Though this is mostly an academic argument for me, since I’m a contractor and haven’t had PTO in over 5 years. But that’s an argument for the open thread.

    Reply
    1. Dan

      There are places that are seniority driven, and that’s just life. The argument for not changing the system is that the senior people put in their dues as junior people, and “they earned it.” So why shouldn’t junior people earn it too?

      I work in an environment where the whole department could take the same day off, and nobody would care. As such, we don’t bid for vacation time or anything like that. We just send in a notice when we plan it.

      Reply
      1. Koko

        Depending on what the typical tenure is though, it’s more like a pyramid scheme because the senior staff will always be senior to the junior staff unless they leave the company. The junior staff don’t have an opportunity to earn seniority in that sort of workplace context. That’s often the case with small businesses where the original employees occupy the senior positions for decades and the junior staff just turn off periodically because there is no room for advancement.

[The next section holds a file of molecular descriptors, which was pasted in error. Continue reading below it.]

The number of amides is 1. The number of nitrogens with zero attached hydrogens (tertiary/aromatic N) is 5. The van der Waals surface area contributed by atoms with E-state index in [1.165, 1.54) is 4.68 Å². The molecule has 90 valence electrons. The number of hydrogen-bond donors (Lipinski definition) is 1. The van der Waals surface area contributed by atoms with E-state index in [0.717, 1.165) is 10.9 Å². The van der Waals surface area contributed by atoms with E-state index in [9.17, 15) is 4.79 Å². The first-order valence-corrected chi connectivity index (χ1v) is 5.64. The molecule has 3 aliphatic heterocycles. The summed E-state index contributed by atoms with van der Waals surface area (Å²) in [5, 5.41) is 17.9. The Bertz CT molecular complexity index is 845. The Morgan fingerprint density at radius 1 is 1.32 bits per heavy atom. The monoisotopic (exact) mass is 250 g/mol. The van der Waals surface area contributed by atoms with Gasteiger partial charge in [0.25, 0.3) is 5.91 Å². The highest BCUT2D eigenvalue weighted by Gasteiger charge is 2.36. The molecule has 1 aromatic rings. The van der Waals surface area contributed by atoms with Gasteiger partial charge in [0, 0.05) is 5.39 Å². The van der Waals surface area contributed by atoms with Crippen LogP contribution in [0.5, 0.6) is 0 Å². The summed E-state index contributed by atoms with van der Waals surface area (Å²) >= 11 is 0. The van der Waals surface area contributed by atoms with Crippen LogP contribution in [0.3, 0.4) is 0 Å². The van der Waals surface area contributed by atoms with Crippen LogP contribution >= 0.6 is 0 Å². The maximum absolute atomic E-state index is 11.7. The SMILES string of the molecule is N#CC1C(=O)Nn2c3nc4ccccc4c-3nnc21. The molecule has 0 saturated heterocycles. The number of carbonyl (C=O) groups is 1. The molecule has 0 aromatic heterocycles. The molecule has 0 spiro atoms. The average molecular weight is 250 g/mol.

Reply
      2. Anna

        My friend is a nurse at a hospital with a union. The nurses are granted “most important” holidays based on seniority, but most of the nurses in her unit don’t hog them all. My friend will work July 4th because being at home during the day is less important to her than being with her kids during the fireworks. I think all the nurses she works with handle it that way. And they do have to put in their vacation 6 months in advance.

        Reply
    2. Chocolate Coffeepot

      I used to work at a small library (12 staff members). Most of the year, the director allowed up to 4 people to take vacation on the same day, so there would be enough staff if someone got sick. During the Summer Reading Program, we were always busy so only 1 or 2 people could be out at a time. And the day of the Storytelling Festival, *everyone* had to be there!

      We were always busy the week between Christmas & New Year’s, but everyone wanted to take off then so the director would approve vacations for 6 of us, first-come, first-served. That mostly worked until the year that one employee put in her request too late, and *bullied another into giving up her week off*. The director then announced that no one could take off that week two years in a row. Which was about as even-handed as you can get: no one really liked it, but it’s fair.

      Reply
  6. Cat

    Also, I think it’s worth examining whether you really need the office as fully staffed on New Year’s Eve as you do on June 2nd. Like, is it really, truly as busy?

    Reply
    1. Wakeen's Teapots, Ltd.

      Yeah, I was coming to say something similar.

      You can usually find give in the friday before a major holiday weekend, for instance, unless you are in retail or water parks.

      Business to business, at least, is d-e-a-d, because so many people are on vacation. We let 2-3x the normal amount take vacation on those days.